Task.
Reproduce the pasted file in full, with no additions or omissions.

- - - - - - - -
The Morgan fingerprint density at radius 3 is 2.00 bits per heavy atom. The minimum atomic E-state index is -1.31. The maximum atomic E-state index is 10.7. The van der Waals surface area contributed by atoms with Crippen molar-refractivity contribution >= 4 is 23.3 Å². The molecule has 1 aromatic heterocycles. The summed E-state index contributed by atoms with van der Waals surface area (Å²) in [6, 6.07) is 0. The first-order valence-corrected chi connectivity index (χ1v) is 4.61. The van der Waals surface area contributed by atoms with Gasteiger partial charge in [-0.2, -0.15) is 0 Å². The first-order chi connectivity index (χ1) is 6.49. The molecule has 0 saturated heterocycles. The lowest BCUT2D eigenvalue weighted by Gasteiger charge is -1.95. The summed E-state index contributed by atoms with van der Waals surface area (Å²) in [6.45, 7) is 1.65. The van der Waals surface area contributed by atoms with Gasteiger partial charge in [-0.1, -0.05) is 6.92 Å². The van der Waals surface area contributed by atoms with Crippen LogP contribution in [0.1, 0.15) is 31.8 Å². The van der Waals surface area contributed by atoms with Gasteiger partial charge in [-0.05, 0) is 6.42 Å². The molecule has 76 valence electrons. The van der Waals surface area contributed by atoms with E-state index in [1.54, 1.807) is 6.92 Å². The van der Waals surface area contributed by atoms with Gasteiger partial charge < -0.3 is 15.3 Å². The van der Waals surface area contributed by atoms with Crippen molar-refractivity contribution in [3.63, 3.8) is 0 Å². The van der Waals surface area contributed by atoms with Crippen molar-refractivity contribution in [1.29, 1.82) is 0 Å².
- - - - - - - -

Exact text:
The Morgan fingerprint density at radius 3 is 2.00 bits per heavy atom. The minimum atomic E-state index is -1.31. The maximum atomic E-state index is 10.7. The van der Waals surface area contributed by atoms with Crippen molar-refractivity contribution >= 4 is 23.3 Å². The molecule has 1 aromatic heterocycles. The summed E-state index contributed by atoms with van der Waals surface area (Å²) in [6, 6.07) is 0. The first-order valence-corrected chi connectivity index (χ1v) is 4.61. The van der Waals surface area contributed by atoms with Gasteiger partial charge in [-0.2, -0.15) is 0 Å². The first-order chi connectivity index (χ1) is 6.49. The molecule has 0 saturated heterocycles. The lowest BCUT2D eigenvalue weighted by Gasteiger charge is -1.95. The summed E-state index contributed by atoms with van der Waals surface area (Å²) in [6.45, 7) is 1.65. The van der Waals surface area contributed by atoms with Gasteiger partial charge in [-0.1, -0.05) is 6.92 Å². The van der Waals surface area contributed by atoms with Crippen LogP contribution in [0.1, 0.15) is 31.8 Å². The van der Waals surface area contributed by atoms with Gasteiger partial charge in [-0.05, 0) is 6.42 Å². The molecule has 76 valence electrons. The van der Waals surface area contributed by atoms with E-state index in [1.54, 1.807) is 6.92 Å². The van der Waals surface area contributed by atoms with Gasteiger partial charge < -0.3 is 15.3 Å². The van der Waals surface area contributed by atoms with Crippen molar-refractivity contribution in [3.63, 3.8) is 0 Å². The van der Waals surface area contributed by atoms with Crippen molar-refractivity contribution in [1.29, 1.82) is 0 Å².